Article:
The Shortest Geological Epoch on Record

Have you heard the latest from the world of science?  We are entering a new epoch.

For some 12,000 years, we have been living in the Holocene era, a stable and relative warm climate that has allowed the present world to develop.  But on August 29, a working group of scientists at a meeting of the International Union of Geological Sciences (IUGS) in South Africa has recommended that, because of such human activity as deforestation, overfishing, species extinction, altering of the planet’s climate, and the spread of radioactive material as the result of nuclear testing, the Holocene should be considered over.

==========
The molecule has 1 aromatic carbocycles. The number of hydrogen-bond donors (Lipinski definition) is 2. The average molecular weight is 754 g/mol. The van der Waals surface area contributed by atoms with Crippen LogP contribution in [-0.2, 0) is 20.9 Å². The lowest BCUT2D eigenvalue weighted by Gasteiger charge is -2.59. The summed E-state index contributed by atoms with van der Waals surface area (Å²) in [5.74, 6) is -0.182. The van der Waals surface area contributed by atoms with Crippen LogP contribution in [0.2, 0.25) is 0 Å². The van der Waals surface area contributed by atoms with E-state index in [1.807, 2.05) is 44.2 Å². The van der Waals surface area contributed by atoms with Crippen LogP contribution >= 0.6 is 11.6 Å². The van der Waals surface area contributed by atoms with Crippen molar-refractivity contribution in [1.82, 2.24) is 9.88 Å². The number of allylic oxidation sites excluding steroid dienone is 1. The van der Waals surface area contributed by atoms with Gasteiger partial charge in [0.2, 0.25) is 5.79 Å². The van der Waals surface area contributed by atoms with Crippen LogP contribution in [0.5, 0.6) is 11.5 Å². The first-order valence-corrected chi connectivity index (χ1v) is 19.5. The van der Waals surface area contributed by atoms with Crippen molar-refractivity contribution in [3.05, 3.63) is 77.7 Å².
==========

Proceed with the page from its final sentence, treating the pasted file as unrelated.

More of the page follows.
Normally, an epoch is judged to last millions of years, so if this decision is finalized by the entire IUGS, the Holocene will be the shortest in geological history.  The new epoch will be the Anthropocene (from anthropo, for “man,” and cene, for “new”), defined by human activity and and our effect on Earth.

It’s just another sign of science’s concern for the future of our planet.

More information is all over the Internet.

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